Well, this comes in also, because if you want to have some registries in other countries with less, you know, economical -- not stability, but sources, economical sources, so that's another point, if someone from a stronger company can object, you won't get that diversity.
>>BRUCE TONKIN: So let me pick a couple of those ones first.
On the confusingly similar, the view is that the issues between scripts other than the Latin script already do exist in the trademark community. And so there is experience in dealing with the issues that you are talking about already today. There's nothing really especially new about different scripts in different languages of domain names that are any different to how they're dealt with in -- outside of the domain name system.
So that's the view there, that there's enough body of experience in trademarks where you have scripts and languages as well.
Obviously, you would use totally different people on panels, depending on their skills. So if it was an issue between, let's say, two Chinese scripts, obviously, the panel would consist of Chinese people, or Chinese-speaking people, at least. So there's an element that the implementation's different, but the principle's the same.
The other comments you make about, I guess, fairness, et cetera, maybe this isn't completely clear -- this isn't an objection to the extent that you then get the string because you objected. So you can't spend money to say, hey, I'm going to come in late, because I want to get -- you're applying for dot hello, and I want to get it as well, I don't get it. If you have a way of objecting to dot hello because it's confusingly similar to something, then no one gets it is the principle there. So it's not really an incentive to go and spend a lot of money going against you.
If it's related to institutions, then, yeah, the idea is you would obviously seek the support of those institutions, whether it was a religious group or a geographical a group of some sort.
The assumption is that you have already invested in getting the support of that group before you put in your application.
>>YOAV KEREN: Okay. I understand.
>>BRUCE TONKIN: And bear in mind again, just to be absolutely clear, let's say you applied for dot bank and a bunch of group of people with money came against you for dot bank, then I can't get T all I can do is stop you from getting it. If they want to get it they have to go into the next round or next process.
>>YOAV KEREN: Maybe something can be proposed here that all or most of the costs of this procedure will be beared by the objector.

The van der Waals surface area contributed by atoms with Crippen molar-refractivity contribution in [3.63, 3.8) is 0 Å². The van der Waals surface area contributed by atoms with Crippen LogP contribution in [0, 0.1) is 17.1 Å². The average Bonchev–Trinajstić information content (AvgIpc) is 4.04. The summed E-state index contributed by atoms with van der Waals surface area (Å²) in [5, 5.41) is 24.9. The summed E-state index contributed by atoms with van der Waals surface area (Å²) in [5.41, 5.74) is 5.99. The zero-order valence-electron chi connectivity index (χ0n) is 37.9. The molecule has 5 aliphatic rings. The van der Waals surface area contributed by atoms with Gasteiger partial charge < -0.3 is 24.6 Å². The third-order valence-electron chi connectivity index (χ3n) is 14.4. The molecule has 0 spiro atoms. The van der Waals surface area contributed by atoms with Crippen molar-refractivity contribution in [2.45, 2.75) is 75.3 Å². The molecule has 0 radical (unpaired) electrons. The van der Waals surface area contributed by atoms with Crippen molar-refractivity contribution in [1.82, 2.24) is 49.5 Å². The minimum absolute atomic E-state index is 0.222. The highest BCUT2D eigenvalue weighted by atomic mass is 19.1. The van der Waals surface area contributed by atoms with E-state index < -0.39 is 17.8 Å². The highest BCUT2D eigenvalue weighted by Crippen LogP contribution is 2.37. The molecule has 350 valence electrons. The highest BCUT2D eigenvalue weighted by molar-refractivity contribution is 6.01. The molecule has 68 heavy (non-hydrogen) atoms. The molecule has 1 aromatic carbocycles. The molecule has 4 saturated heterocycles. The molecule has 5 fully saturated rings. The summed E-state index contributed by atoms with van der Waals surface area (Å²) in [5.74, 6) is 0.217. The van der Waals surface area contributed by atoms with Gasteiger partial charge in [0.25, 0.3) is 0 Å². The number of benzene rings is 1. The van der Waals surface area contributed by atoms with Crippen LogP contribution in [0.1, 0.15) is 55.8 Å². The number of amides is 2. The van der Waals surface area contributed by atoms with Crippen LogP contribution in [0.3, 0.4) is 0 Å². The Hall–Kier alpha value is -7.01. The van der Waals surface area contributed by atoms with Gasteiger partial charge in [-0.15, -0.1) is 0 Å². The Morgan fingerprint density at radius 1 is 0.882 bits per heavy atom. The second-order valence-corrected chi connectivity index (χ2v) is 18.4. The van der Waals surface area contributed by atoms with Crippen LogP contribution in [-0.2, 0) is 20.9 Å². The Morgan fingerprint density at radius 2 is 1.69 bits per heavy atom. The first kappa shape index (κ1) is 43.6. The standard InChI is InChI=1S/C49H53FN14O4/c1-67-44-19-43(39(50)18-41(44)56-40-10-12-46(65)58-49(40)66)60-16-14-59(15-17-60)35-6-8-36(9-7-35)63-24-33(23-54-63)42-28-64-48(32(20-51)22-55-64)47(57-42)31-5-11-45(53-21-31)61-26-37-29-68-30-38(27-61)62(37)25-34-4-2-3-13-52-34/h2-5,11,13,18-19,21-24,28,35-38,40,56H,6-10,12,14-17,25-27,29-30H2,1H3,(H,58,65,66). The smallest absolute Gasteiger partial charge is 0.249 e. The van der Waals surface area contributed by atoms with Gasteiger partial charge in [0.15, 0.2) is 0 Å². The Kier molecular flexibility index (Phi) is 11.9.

So if you object, you should bear the costs.
>>BRUCE TONKIN: And I think that's going to depend very much on what the objection is. So if it's technical it's going to be a bit different.
>>YOAV KEREN: I'm not speaking of technical. I'm speaking of -- All the other issues are not technical.
>>AMADEU ABRIL i ABRIL: I'm Amadeu Abril i Abril, very fond of new TLDs in general.
Two different sort of questions.
First, very shortly, for Kurt, Liz and staff in general. Can you provide a pessimistic time line for the application process?
>>KURT PRITZ: No, I can't.
>>AMADEU ABRIL i ABRIL: Then provide optimistic and abide by it.
>>LIZ WILLIAMS: We can auction the answer, if you like, Amadeu.
>>AMADEU ABRIL i ABRIL: No, the question is that everybody loves good surprises more than bad surprises, and it would be good for lots of prospective applicants, people trying to decide whether this is worth or not, to know something, even the worst-case scenario, or a mid case, bad-case scenario, and also know whether there is some idea about future rounds that would perhaps give off a lot of stress on the next stop in this trip.
The second question is also, can you give a pessimistic estimate of the cost for the application? The answer will be probably not.
I mean, no challenges, no contention, you know. Is it going happy, one of those that you love.
>>KURT PRITZ: Yeah.
I think that an estimate for implementation of a policy would be six months after the policy is approved by the board to populate panels if sufficient work can be done in parallel with the policy development process to develop -- to develop the dispute resolution providers.
So it's sort of dependent on where the policy leaves off and where the implementation picks up and how much work is involved there.
So it's probably not a pessimistic estimate.
>>AMADEU ABRIL i ABRIL: Okay.
>>KURT PRITZ: I think the costs are -- the costs, when everything goes well, are in the five-figure well and the cost when things aren't going well is in the six-figure range.
>>AMADEU ABRIL i ABRIL: And the other question is regarding contention and opposition.
I understand the contention part. Even if I don't agree with all of this, this is where it is.
Now, there is something that's missing, because we are trying to do things that fit for all the cases. And many different applications will be very different.
I mean, and the question here is about how we take into account generic opposition, the massive opposition from, you know, the intended users.
In some cases, I don't care. If I propose dot cyber and you say "i don't like that," that's it, I may fail.